#4: Visas
If you enter Thailand via air, you automatically will receive a tourist Visa for 30 days.  If you want to have a Visa for a longer period of time, you can apply before going to Thailand to the nearest Thai embassy for a 60 or even 90 day Visa.  It is possible to get a year Visa if you are doing some sort of education while in the country such as learning to speak Thai or Muay Thai training.  If you arrive in Thailand via land (bus or train) you get a 15 day Visa!!  Seriously???  What in the world would anyone actually be able to see of Thailand in 15 days!?!?!  I understand that there are many expats and travelers that get jobs while originally just visiting Thailand and aren’t being legal about it (paying the appropriate taxes and such) so the government is trying to limit the amount of time people stay in the country to make it harder for those who get jobs and aren’t legal about it.  I get that.  It’s just unfortunate from the perspective of regular travelers who just want to explore the country without having to leave every 30, 60 or 90 days (yes, even 90 days is a pain to have to do!!) especially with some borders being closed (well, you can leave, but you can’t come back).  I’m spending my saved earned money in this country… Wouldn’t they want me to be here for a longer period of time without having to leave?  Then again, maybe that’s part of it too… Paying for transport in and out of the country to be right by the Visa is also stimulating the economy… Hmmmm….  The rules do change quite often apparently and many expats who have been here legally for many years simply say that “that’s what happens when the government is ruled by the military”.  (Sigh)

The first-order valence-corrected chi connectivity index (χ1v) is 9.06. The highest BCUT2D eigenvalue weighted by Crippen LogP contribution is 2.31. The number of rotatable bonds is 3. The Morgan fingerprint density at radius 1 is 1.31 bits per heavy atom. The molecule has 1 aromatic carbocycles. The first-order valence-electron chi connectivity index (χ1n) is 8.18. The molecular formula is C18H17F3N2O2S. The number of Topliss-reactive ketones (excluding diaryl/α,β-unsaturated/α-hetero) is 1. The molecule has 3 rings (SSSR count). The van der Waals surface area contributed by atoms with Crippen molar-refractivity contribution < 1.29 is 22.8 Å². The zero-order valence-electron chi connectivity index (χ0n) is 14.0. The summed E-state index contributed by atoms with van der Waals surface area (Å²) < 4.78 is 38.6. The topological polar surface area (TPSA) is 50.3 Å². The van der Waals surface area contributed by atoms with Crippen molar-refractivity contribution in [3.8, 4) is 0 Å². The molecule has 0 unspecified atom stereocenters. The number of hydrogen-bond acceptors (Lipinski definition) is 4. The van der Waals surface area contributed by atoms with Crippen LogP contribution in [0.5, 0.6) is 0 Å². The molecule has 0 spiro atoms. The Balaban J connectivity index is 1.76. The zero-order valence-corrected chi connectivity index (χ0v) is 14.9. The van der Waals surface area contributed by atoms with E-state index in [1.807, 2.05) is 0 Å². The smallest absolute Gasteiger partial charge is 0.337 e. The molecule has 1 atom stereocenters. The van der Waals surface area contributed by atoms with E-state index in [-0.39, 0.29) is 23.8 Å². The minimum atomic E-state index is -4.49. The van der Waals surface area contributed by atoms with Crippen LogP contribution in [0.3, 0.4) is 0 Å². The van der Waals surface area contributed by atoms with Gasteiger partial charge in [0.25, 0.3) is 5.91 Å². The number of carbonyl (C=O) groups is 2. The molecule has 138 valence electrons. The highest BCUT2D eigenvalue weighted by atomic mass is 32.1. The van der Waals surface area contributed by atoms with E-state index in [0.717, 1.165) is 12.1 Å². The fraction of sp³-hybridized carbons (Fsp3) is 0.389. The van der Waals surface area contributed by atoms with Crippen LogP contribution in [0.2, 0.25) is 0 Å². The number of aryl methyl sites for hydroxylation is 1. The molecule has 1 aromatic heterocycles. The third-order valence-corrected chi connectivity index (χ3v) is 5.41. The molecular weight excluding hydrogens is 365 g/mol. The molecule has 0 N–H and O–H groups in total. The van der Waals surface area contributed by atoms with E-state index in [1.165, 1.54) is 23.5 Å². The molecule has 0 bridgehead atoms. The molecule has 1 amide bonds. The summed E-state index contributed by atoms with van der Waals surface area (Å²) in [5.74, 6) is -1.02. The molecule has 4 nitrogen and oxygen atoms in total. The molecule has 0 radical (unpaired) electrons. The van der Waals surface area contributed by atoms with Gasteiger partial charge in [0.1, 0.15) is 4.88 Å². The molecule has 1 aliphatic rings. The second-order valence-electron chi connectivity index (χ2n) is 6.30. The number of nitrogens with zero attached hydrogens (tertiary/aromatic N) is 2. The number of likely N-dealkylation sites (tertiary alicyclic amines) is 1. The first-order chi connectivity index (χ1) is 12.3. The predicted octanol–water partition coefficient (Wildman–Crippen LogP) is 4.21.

#5: Thai’s Don’t Sweat!
Ok, this one is obviously just meant to be humorous… It simply astounds me how the Thai people never seem to actually sweat!!!  Seriously, if I’m sitting indoors without a fan directly on me I start to sweat profusely!  And even then, while the skin being hit by the fan is dry and cool, my backside is not!  Walking anywhere and well forget it, I’m drenched in sweat so often just walking about that my clothes change color from being sweat soaked.  I’m constantly peeling clothes off soaking wet clothes and setting them outside to dry after my walks and when they do dry they are streaked with white marks across them (from the salt in my sweat) so into the wash they have to go.  Yet watching Thai laborers in the sun constructing a new building, carrying materials and such, not a single drop of sweat anywhere!  Their skin isn’t glistening with any sign of stress!!  Ok, now of course this is a teeny bit of an exaggeration because of course they sweat, otherwise I’d think that was a major health issue, but seriously compared to how I and other falangs sweat, it’s night and day!  What is their secret???  I’m off for my third shower of the day now to rinse off the sweat from simply writing this post. 😉

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Debating ‘Falang’